Crowe ran again in 1919. At that time he was serving as an Army aviator and had been injured the previous autumn while distributing propaganda for war bonds when his plane crashed and he fell 800 feet (240 m),[5] in large part winning on a sympathy vote[12] and defeating Republican incumbent Robert Hall McCormick (not to be confused with Robert R. McCormick, who had been Republican alderman of the same ward from 1904 to 1906[21]),[22] who was further perceived to have a very poor attendance record at the council,[23] 8,735 votes to 6,287.[24]

Crowe was condemned during his campaign by the reform-focused Municipal Voters' League, who noted his relation to Pat Crowe, stated that "his place of residence and business, the Dearborn hotel, is operated by his father, and has been the scene of police raids," and did not mention Crowe's military service. Embittered by such attacks, he would after his victory proclaim that "I never want to know any of the Municipal Voters' league people. I never want them to support me, and I think I shall make a record they could support if they were honest. They vilified my family so terribly that I wish never to have anything to do with them."[5]

At the time Crowe declared zoning to be his main passion, planning to stop factories from coming up on Lake Shore Drive and giving his zealous support for the Chicago Plan Commission. He also proposed to electrify all of the railway terminals in the city to reduce smoke and noise, and supported giving jobs to veterans returning from France.[5] He had his first regular session with the rest of the new council on April 28.[25]

Early years and 1920s[]

In his first year as alderman, Crowe was a member of the Judiciary, Streets and Alleys, and Building and City Hall committees of the council.[8] By 1920 he chaired the committee on Small Parks, Playgrounds, and Beaches.[26] In 1921 he went on record to oppose a proposed blue law, quipping that "The proposed Sunday law is against all laws of common sense," a sentiment shared by many such fellow aldermen as 29th ward alderman and City Council Leader Thomas F. Byrne.[21][27] In the aldermanic election that year the Municipal Voters' League would reverse its position on him, endorsing him as "[having] courage and show[ing] capacity for further good council service".[28] On May 23, 1922, he was one of seven aldermen to call a special meeting of the council to consider adding 1,000 patrolmen to the police force, which was ultimately approved.[29] In 1920 aldermanic elections became nominally nonpartisan and Crowe's colleague and erstwhile rival Earl J. Walker was defeated in a runoff election by fellow Republican Charles J. Agnew.[30]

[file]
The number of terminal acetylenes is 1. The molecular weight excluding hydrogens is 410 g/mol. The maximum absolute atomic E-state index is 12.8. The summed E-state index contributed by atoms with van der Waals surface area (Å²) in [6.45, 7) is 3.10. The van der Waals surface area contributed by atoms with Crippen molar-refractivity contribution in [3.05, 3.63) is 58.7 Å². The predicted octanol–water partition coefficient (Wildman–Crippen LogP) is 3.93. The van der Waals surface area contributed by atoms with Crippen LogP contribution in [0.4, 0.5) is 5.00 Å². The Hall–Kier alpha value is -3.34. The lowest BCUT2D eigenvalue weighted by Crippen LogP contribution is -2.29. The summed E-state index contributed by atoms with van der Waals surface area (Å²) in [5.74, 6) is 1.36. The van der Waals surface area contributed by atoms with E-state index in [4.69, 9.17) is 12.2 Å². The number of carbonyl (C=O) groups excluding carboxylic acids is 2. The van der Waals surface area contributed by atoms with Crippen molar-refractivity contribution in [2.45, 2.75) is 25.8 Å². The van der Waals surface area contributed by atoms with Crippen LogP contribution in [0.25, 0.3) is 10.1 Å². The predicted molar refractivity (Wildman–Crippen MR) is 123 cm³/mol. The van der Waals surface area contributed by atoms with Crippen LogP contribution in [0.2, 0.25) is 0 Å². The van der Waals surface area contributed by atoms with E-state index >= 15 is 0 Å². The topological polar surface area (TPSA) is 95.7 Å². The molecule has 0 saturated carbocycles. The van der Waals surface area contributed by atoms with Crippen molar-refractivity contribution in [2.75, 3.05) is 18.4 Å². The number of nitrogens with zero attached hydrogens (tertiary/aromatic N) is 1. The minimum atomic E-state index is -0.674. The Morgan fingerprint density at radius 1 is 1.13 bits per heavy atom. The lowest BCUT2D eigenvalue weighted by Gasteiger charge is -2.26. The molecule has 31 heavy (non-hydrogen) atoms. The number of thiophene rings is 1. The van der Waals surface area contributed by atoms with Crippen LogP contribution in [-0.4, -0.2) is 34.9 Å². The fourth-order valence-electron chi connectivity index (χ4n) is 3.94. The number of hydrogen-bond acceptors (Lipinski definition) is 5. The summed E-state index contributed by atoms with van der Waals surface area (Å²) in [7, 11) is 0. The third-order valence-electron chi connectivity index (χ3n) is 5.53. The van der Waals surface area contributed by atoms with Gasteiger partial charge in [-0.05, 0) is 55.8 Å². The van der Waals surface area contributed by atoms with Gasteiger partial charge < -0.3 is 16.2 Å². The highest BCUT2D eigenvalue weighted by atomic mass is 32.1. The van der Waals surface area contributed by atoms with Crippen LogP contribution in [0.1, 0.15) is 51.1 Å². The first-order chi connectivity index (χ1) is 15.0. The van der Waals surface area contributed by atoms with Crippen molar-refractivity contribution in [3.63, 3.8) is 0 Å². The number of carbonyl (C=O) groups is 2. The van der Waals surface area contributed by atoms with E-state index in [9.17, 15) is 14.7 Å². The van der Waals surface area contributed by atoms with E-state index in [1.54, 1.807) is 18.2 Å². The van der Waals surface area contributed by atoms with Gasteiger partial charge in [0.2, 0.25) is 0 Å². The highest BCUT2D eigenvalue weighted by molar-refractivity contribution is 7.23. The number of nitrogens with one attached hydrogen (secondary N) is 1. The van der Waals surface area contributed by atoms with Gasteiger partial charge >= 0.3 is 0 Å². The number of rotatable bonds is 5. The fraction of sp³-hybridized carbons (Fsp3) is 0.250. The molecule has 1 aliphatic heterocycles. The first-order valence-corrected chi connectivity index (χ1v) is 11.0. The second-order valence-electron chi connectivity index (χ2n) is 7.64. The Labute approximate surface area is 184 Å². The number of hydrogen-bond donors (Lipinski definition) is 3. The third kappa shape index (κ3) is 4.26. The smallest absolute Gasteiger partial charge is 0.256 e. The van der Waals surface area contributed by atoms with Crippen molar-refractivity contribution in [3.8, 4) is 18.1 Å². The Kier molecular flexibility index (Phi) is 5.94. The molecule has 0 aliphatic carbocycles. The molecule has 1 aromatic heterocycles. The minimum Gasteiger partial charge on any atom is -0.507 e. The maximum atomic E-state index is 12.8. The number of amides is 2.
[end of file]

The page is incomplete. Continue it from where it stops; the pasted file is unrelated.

From its incorporation in 1837, the City of Chicago had always been divided into wards which elected two aldermen each and which had numbered 35 by 1923. Both of Crowe's colleagues of the 21st Ward had been Republicans.[8][30] In 1923 the number of aldermen allotted to each ward was reduced to one. Along with this change the number of wards was increased from 35 to 50 and Crowe's ward was renumbered the 42nd ward, the 21st ward designation being thenceforth applied to the eastern part of South Lawndale and western part of the Lower West Side represented by former 29th ward alderman Dennis A. Horan.[21] The new 50-member Council convened on April 16.[31]

Despite coming from a greatly anti-Prohibition area, in 1923 he voted against a resolution proposed by fellow Democratic alderman John Coughlin of the 1st ward that New York Governor Al Smith be commended for signing a prohibition enforcement repeal act and that Illinois to do the same. He claimed that the vote was because he didn't have enough time to consider the resolution, although prominent wet and Cook County Board of Commissioners President Anton Cermak insisted it was because Crowe wasn't allowed to introduce it, and criticized him and 43rd ward alderman Arthur F. Albert for voting against the resolution when their respective U.S. Representative Frederick A. Britten was leading the fight against the Volstead Act in Congress.[32]

Throughout much of the 1920s, Republican "Big Bill" Thompson, who had connections to notorious mobster Al Capone, was the mayor of Chicago. Crowe was generally against Thompson; in 1923, he was supported by the Municipal Voters' League and several of the leading citizens of the area in the first election of the new one-alderman 42nd ward against his former colleague Charles J. Agnew, who was seen as a consistent supporter of Thompson.[33] His opposition to Thompson notwithstanding, Crowe had his own connections to the mob. In 1920 he was one of many politicians present at mobster Big Jim Colosimo's funeral.[34] He was also one of many officials implicated in receiving mafia kickbacks in the aftermath of a hit made on mob accountant Jack Zuta, his erstwhile law firm Crowe & Kolb having received and via a rubber stamp endorsed a check of $500[lower-alpha 2] on September 4, 1925. Crowe denied knowing Zuta or anything about the check.[36]